News

Burundi President Wants To Dialogue With RED-Tabara, FNL Rebel Groups Based In DR Congo

The President says he would engage the two rebel groups that are of Burundian origin but operating in the Democratic Republic of Congo.

President Evariste Ndayishimiye of Burundi says he is ready to dialogue with Burundian rebel groups based in the eastern Democratic Republic of Congo.

The president cited the RED-Tabara, which is the most active Burundian rebel group, as well as the Forces Nationales de Liberation (FNL), as the main rebel groups he wants to engage in dialogue.

“If the RED-Tabara and the FNL demand for negotiations, we are ready to meet and dialogue with them,” President Ndayishimiye declared Tuesday, May 10, during his first press conference since he came to power two years ago.

“It is the role of the government to listen to the grievances of all its children and to find solutions,” the president added.

Created in 2011, the RED-Tabara rebel group has been accused of being responsible for a series of attacks on Burundi since 2015. 

The group which has between 500 and 800 combatants has been reinforcing its ranks and is now present in the country unlike in the past when it was based only in the DR Congo, according to exile Burundian opposition activist, Alexis Sinduhije, who is said to be the founder of the group but who has always refuted the claims.

In Sept. 2021, the RED-Tabara claimed responsibility for an attack on the Bujumbura international airport in the country’s economic capital, where several other attacks took place in the same month.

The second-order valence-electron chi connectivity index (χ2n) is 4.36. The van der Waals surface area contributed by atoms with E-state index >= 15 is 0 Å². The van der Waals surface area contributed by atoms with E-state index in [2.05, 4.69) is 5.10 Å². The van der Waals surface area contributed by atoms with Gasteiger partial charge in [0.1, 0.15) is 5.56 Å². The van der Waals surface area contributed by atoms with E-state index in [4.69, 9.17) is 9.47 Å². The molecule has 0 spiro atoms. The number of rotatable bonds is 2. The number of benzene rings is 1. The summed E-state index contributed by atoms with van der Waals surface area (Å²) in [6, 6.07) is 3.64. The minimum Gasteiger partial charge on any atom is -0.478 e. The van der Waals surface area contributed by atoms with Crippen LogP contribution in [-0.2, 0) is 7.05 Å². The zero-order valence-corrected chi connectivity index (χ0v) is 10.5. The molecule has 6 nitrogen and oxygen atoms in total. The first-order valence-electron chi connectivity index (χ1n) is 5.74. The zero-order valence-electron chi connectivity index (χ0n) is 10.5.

The FNL, led by self-proclaimed ‘General’ Aloys Nzabampema, is a branch of the former Agathon Rwasa rebellion which has now become the principal opposition party in Burundi.

More than one thousand Burundian soldiers have for several months now been present in South Kivu province in eastern DR Congo, essentially to track down RED-Tabara rebels, according to Burundian and DR Congo sources. However, the two countries have continued to deny such presence.

In April this year, on his return from a regional conference in Nairobi, the Kenyan capital dedicated to the violence by armed groups that has gripped eastern DR Congo for 25 years, President Ndayishimiye called on members of the RED-Tabara whom he described as “criminals” to lay down their arms.

The group reacted by describing the declaration as “insulting language and insulting declaration”.


Support Our Journalism

There are millions of ordinary people affected by conflict in Africa whose stories are missing in the mainstream media. HumAngle is determined to tell those challenging and under-reported stories, hoping that the people impacted by these conflicts will find the safety and security they deserve.

To ensure that we continue to provide public service coverage, we have a small favour to ask you. We want you to be part of our journalistic endeavour by contributing a token to us.

Your donation will further promote a robust, free, and independent media.

Donate Here

No part of this publication may be reproduced, distributed or transmitted in any form or by any means without proper attribution to HumAngle, generally including the author's name, a link to the publication and a line of acknowledgement.

Chief Bisong Etahoben

Chief Bisong Etahoben is a Cameroonian investigative journalist and traditional ruler. He writes for international media and has participated in several transnational investigations. Etahoben won the first-ever Cameroon Investigative Journalist Award in 1992. He serves as a member of a number of international investigative journalism professional bodies including the Forum for African Investigative Reporters (FAIR). He is HumAngle's Francophone and Central Africa editor.

Related Articles

Leave a Reply

Your email address will not be published.

Back to top button
Translate »